Gazoo Gazoo - 6 months ago 11
Python Question

Function inside of Object generating different print output than stand-alone function in Python 3.5

I have the following stand-alone function for printing arguments:

def multiArgsPrinter2(*args):
testString = '';
for count, thing in enumerate(args):
testString += str(thing) + ","

return testString


Which when run like this:

retval = multiArgsPrinter2(20, 30, 40)
print(retval)


prints 20,30,40, - as expected. I then make a class with this functionality inside:

class TestHelper2:
"""The TestHelper Class"""

def multiArgsPrinter3(*args):
testString = '';
for count, thing in enumerate(args):
testString += str(thing) + ","

print(testString)
return testString


No matter where I print this result, either as a returned value or inside the class the output I get looks like this:

<TestHelper2.TestHelper2 object at 0x00F6ABB0>,20,30,40,


which puzzles me. Any clues to what I'm not grasping?

Bonus points if you can tell me why calling yet another function inside an object has a habit of causing parentheses () to be attached around the return value?

Answer

Functions defined in a class are by default instance methods. This means that they are implicitly passed an instance of the class and the function signature should reflect that. For example:

class Example:
    def print_stuff(self, *args):
        print 'My *self* is {}'.format(self)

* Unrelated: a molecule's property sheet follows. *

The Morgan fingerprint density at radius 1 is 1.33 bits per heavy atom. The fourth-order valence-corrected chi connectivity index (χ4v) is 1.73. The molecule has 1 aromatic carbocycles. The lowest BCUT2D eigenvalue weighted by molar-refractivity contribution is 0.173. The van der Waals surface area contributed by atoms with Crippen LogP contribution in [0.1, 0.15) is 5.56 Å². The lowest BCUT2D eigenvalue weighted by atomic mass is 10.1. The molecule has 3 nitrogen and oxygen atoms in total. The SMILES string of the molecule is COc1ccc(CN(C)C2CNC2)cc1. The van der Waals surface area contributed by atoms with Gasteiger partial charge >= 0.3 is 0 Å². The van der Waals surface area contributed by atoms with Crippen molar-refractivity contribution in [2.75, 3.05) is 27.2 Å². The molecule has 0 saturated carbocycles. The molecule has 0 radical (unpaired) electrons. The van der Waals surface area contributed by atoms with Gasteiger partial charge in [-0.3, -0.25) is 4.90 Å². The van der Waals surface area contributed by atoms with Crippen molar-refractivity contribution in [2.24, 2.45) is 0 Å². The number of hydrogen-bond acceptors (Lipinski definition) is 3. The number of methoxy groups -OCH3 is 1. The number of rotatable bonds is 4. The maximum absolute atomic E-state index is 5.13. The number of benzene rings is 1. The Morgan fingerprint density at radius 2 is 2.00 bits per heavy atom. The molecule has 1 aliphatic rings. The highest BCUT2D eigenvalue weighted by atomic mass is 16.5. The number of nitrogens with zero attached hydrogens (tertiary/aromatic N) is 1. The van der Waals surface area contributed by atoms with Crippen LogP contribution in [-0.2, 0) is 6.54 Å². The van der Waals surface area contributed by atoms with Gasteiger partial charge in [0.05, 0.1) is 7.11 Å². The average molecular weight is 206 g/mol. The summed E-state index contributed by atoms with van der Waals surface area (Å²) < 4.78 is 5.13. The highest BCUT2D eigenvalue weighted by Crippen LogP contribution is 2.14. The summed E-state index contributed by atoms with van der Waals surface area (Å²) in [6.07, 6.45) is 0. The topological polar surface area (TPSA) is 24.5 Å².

print 'My *args* is {}'.format(args)

Example().print_stuff(1, 2, 3)
# My *self* is <__main__.Example instance at 0x012D4210>
# My *args* is (1, 2, 3)

Python provides two decorators in order to change the signature of a function defined inside a class, staticmethod and classmethod. They are most often used with the decorator syntax (beyond the scope of this response) and are functions that accept a function as an argument and return a new, altered function.

staticmethod removes the implicit self argument from a function inside a class.

class Example:
    @staticmethod
    def print_stuff(*args):
        # No more self...
        print 'My *args* is {}'.format(args)

Example().print_stuff(1, 2, 3)
# My *args* is (1, 2, 3)

A hypothetical implementation of staticmethod might look something like this:

def staticmethod_example(func):
    def wrapper(self, *args, **kwargs):
        return func(*args, **kwargs) # Notice how *self* is thrown away
    return wrapper

classmethod removes the implicit self argument from a function, but adds the instance class as an argument instead.

class Example:
    @classmethod
    def print_stuff(cls, *args):
        print 'My *cls* is {}'.format(cls)
        print 'My *args* is {}'.format(args)

Example().print_stuff(1, 2, 3)
# My *cls* is __main__.Example
# My *args* is (1, 2, 3)

A hypothetical implementation of classmethod might look something like this:

def classmethod_example(func):
    def wrapper(self, *args, **kwargs):
        return func(self.__class__, *args, **kwargs) # Substitute *cls* for *self*
    return wrapper

To answer your question, your function call is printing the instance of the class because it is being passed self implicitly. If you add the staticmethod decorator above the function declaration, it will work as intended.